Be An Advocate!

My periods were HELL. I was told that I would get periods. But what I wasn’t told was that they would hurt like they did. I would have these huge clots come out every period (TMI? Sorry, not sorry…this was my life), but I was never told that they were abnormal. I mean, how would anyone know when I didn’t ask? Every month I thought the pain and clots were what every girl goes through. I didn’t want to be a pain bringing it up in conversation or a wuss for not being able to deal with my period. I went on with periods lasting anywhere from 6 days to 6 weeks. And let me tell you, if you thought a 6 day period was bad......you've got it wrong! 6 weeks on a period is like a blood donation that never stops. You feel weak and drained and white. Majorly white, lol. This Minnesota girl was used to being white, but this was a whole new level of pasty! I was on birth control after birth control. A total of about 19 different kinds. I would breakthrough bleed all the time on one pill and the next would make my pain worse instead of better. Yet I would continue switching and trying to find the best thing to help ease my pain and struggle.



Fast forward to college. I was now 17 years old. I would be in choir and I would have to leave the room to go to the bathroom and curl up on the floor and cry. I remember calling my mom and barely getting a word out because I hurt so damn bad. Sometimes I couldn’t even breathe, because not breathing was better than breathing and feeling the pain. I went to various doctor’s appointments throughout the years to figure out this pain. I heard time and time again that I was “mental” or “imagining things” because I’m “too young to have endometriosis.” I can tell you right now that I was not imaging the pain that I went through.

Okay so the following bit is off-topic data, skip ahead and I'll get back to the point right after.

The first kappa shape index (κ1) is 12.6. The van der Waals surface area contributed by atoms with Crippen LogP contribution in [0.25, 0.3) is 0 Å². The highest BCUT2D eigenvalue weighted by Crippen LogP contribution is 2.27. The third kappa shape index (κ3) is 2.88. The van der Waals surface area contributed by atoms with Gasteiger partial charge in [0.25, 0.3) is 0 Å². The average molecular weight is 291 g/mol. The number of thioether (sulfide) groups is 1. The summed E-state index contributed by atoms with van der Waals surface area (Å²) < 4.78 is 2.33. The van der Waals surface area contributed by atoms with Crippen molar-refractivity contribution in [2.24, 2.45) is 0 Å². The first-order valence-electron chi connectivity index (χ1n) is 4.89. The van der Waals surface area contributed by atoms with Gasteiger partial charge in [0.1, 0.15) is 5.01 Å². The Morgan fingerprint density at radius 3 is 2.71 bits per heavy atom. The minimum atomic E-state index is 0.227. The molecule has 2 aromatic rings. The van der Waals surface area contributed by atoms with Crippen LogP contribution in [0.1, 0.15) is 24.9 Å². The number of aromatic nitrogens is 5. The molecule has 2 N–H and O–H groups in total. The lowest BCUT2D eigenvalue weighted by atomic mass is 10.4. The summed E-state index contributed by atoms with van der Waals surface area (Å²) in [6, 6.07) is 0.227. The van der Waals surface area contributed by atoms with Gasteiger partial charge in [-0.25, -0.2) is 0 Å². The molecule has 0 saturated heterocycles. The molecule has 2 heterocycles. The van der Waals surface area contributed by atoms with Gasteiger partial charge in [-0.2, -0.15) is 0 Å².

Be an advocate for yourself. Constantly question doctors and get second opinions. Not one doctor will know what is best for you. If you feel in your heart that something is wrong, trust it. Trust yourself. I was so glad that I didn’t just listen to the doctor’s when they told me that I was “mental” or “imaging the pain.” I got second and third opinions and believed in myself with the help of my family and my husband. Come back next week to read about how I finally made the decision to act against my endometriosis.


This video is kind of dry and the voice is kinda creepy, but it gives a good amount of information about Endometriosis. :)



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